Monday, May 10, 2010
Charley’s Aunt revives at Chautauqua
Choosing a play to see is a lot like buying shoes. Much depends on your taste and purpose. If you’re drawn to witty reflection that illuminates upper class values of Victorian England, then Chautauqua’s current offering of Charley’s Aunt may be your cup of tea, especially if you’d like some choice laughs as crumpets.
The play, by Brandon Thomas, opened in London in 1892 and enjoyed many revivals since, including a 1941 film version starring Jack Benny. The story relies on a popular device for its humor and suspense: mistaken identity. In the process it reveals both the charms and prejudices of the mores it satirizes.
With wedlock in mind, a pair of Oxford undergraduates, Charley Wykeham (Jess Thomas) and Jack Chesney (Nick Palleschi) have their eyes on, respectively, two suitable young ladies, Amy Spettigue (Zoe Samborski) and Kitty Verdun (Analise Langford-Clark). One is the niece, the other a ward, of Stephen Spettigue (Richard Spierto) an overbearing London solicitor.
Initiating a respectable courtship requires a respectable chaperon, and Jack has just the ticket: his Brazilian aunt, Donna Lucia d’Alvadorez, who’s on her way for a visit. With that expectation in mind he sets up a meeting with the girls. To Jack’s horror, the aunt “from where the nuts come from” is delayed. The impulsive Jack, rather than postponing the meeting, recruits his somewhat ditsy pal Lord Fancourt Babberley (Marc Berman) to masquerade, in drag) as the aunt. (Costumes are by Eileen Beaver.)
Chaos follows, with the greedy Stephen Spettigue wooing Charley’s supposedly rich aunt despite her ugliness. Others contributing to the disorder include a cynical butler, Brasset (Daryl Petrig), who observes how his employers do everything “with a bang” except pay their bills. Eventually the real Donna Lucia arrives, played with an aristocratic warmth by Laura Sheridan. What’s more, she was once engaged to Jack’s father, Col. Sir Frances Chesney, and now completes the circle by resuming their engagement.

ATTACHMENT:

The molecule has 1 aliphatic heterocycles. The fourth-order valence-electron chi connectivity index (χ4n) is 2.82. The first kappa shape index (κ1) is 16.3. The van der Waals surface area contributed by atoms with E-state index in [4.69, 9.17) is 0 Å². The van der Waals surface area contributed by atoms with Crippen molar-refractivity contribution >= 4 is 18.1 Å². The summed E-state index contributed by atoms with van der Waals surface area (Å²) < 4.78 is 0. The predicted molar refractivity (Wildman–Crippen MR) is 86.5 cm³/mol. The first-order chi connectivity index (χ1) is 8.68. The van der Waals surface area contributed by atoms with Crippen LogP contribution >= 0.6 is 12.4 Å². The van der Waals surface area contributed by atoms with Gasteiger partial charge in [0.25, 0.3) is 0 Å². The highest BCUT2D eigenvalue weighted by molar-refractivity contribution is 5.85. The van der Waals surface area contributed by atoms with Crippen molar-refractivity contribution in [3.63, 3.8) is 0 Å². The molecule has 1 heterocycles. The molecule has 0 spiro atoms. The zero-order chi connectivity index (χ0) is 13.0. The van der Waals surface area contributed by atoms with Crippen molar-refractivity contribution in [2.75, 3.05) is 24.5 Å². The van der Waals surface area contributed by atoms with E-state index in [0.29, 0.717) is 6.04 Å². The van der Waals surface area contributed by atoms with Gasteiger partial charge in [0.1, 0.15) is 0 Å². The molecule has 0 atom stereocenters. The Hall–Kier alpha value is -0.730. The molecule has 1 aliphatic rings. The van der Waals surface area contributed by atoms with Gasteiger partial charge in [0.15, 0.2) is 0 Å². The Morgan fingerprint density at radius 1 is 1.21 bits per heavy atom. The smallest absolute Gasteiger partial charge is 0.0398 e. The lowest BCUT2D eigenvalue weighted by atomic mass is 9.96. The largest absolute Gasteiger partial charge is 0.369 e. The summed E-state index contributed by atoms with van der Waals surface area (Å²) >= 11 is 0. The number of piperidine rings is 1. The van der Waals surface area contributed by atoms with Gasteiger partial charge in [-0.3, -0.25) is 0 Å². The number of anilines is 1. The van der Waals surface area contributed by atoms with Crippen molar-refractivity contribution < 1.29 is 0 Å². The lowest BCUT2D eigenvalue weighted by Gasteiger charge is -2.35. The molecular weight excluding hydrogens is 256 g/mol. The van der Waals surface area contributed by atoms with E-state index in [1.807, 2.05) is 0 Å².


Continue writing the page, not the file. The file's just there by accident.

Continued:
A contrite Lord Fancort drops his disguise and is forgiven. His prize, though, is Donna Lucia’s independently wealthy companion, Ela Delahay (Jackie Rouse).
The able cast is smartly directed by Diane Bartlett on two spare but attractive sets designed by Rodger Hoopman. Stage Manager Barrett Chew doubles as a porter and entertains with some soft-shoe dancing during the intermission.
Though much of the humor seems clumsy by today’s standards, the production has its charms. As the final show of its thirty-third season, the play sheds a nostalgic light on the artifice of England 118 years ago.
Charley’s Aunt continues through June 13 at the Chautauqua Playhouse, 5325 Engle Road in the La Sierra Community Center in Carmichael. Performance are Fridays and Saturdays at 8 p.m., Sundays at 2 p.m. Admission is $17 general and $15 students, seniors, children, and SARTA members. Call (916) 489-7529. See also cplayhouse.org